Paris en photos: Erin O’Toole

A Collection Rotation–style post, from one of our curators who really does rotate the collection. Please welcome Assistant Curator of Photography Erin O’Toole.


Théodore Maurisset, La daguerreotypomanie, 1840

Soon after the invention of the daguerreotype was announced in 1839, Paris was overtaken by a fever for photography dubbed “daguerreotypomania.” Made the following year, this well-known lithograph (above) illustrates the excitement with which the new technology was immediately embraced. Seemingly everybody was taking pictures of everything from every mode of modern transportation: train, steamship, and even hot air balloon.

While the fervor for photography may have died down a bit in subsequent years, Paris remained one of the most important world capitals of the medium. From Louis Daguerre to Charles Marville, Eugène Atget to Brassaï, and Man Ray to Henri Cartier-Bresson, some of the biggest names in photography have found the city’s openness to diverse forms of personal expression and its great physical beauty to be conducive to making great pictures.

The current installation of Picturing Modernity, an exhibition of photographs drawn from SFMOMA’s collection, is an ode to photography in Paris. It is punctuated by recurring themes of art, fashion, cuisine, and architecture, some of the cultural phenomena for which the city is best known.

One of my favorite photographs in the exhibition is of a crowded restaurant overseen by a frowning matron seated amidst her all-male clientele. Fine dining, this probably wasn’t, but I can’t help wondering what was being served. My money is on cassoulet.

Unknown, Restaurant Fradin, Paris, ca. 1890

Although the photographer and the date of the picture are not known, it is unlikely that it could have been taken long before 1890, as it was clearly made with some sort of flash. The restaurant itself was gaslit — notice the primitive ceiling fixture hanging off center to the left — but photographic emulsions of that day would not have been sensitive enough to capture this scene in the dim light that a gas lamp would have provided. The picture reminds me of Jacob Riis’s famous flash photographs made around the same time in New York, in this case at an illegal basement bar:

Jacob Riis, A Downtown “Morgue,” ca. 1890; Museum of the City of New York

 

I find these candid shots especially compelling for the glimpse they offer into the lives of working people in the 19th century.

Hungarian-born Brassaï also photographed Paris at night. He captured the mysterious and misty beauty of the city’s empty cobblestone streets in the predawn hours, as well as the exotic night crawlers who wandered them. While prowling the bars and nightclubs of the Montparnasse district, he photographed Kiki, a notorious cabaret singer instantly identifiable by her bowtie lips and dramatically arched eyebrows.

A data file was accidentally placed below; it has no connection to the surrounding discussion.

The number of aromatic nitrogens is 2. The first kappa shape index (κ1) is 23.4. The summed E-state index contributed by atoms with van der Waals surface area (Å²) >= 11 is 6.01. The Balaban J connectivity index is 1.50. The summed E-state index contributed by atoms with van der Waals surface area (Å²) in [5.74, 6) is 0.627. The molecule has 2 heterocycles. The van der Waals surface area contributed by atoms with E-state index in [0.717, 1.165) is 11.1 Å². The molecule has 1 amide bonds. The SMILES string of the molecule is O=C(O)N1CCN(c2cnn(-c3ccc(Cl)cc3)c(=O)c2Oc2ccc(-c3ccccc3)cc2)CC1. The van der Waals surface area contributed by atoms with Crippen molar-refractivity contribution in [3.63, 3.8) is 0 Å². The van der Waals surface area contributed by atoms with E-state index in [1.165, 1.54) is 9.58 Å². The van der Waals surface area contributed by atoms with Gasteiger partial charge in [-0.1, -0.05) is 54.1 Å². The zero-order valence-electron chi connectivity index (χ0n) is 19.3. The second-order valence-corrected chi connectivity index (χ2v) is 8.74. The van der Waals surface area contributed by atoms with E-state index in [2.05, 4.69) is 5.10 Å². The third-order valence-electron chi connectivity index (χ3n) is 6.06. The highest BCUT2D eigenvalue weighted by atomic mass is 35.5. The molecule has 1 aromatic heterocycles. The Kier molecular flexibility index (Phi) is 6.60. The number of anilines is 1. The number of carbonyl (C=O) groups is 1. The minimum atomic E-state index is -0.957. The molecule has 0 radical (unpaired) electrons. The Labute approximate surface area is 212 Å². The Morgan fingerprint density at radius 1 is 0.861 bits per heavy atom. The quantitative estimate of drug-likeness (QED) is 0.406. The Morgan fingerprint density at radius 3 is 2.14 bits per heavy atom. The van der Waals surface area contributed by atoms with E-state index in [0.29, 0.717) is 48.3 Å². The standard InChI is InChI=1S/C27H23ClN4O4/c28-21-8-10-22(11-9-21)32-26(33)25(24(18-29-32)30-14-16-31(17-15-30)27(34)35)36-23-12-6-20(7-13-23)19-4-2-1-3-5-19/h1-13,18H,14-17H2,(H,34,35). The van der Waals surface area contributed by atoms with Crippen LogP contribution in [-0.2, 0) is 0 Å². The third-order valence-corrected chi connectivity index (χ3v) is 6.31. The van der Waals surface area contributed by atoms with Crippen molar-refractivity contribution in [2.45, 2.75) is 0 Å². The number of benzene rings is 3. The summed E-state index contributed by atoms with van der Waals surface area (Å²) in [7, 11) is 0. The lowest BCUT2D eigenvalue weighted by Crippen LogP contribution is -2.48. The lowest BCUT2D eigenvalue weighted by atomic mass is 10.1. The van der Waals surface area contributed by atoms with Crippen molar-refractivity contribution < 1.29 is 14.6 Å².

Brassaï (Gyula Halász), Kiki chantant, Cabaret des Fleurs, Montparnasse (Kiki Singing, Cabaret des Fleurs, Montparnasse), ca. 1932

For a time Kiki was the lover and muse of Man Ray. It was her curvaceous figure that he wittily equated with a violin in one of his most famous photographs. Man Ray was one of the leading lights of the surrealist movement, which was born in Paris in the 1920s. Many photographers who have resided in the city since that time have shared that group’s fascination with dreams, subconscious desires, and the uncanny.

For his photographs included in Banalité (1929), a book of poems by Léon-Paul Fargue, Roger Parry — a native of Paris whose name is pronounced “Pa-ree” in French, like his hometown — created elaborate surrealist-inspired tableaux with dark psychological undertones, as in this mysterious composition of a man and a gun.

Roger M. Parry, Untitled, from Banalité, 1929

A disciple of Man Ray, Guy Bourdin brought a surrealist sensibility to his work for clients such as Charles Jourdan and Vogue. One of the most celebrated and controversial photographers in the history of fashion, Bourdin was famous for his compositions involving legs and shoes, in this case to the exclusion of everything else.

Guy Bourdin, French Vogue, 1979; Collection SFMOMA, gift of the estate of Guy Bourdin; © The Guy Bourdin Estate

Echoes of the surrealist uncanny are to be found, as well, in Valérie Belin’s discomfiting portrait of a fashion mannequin. At first glance, the picture appears to represent a real woman, but on closer inspection the fake eyelashes and dead eyes give her away. Belin explores in this work the often fine line between the real and the artificial, playing with the destabilizing confusion between the two that photography can heighten.

Valérie Belin, Untitled, from the series Mannequins, 2002


The Paris photography rotation will be changed after this weekend — highly worth a visit, if you have a spare afternoon. — SS

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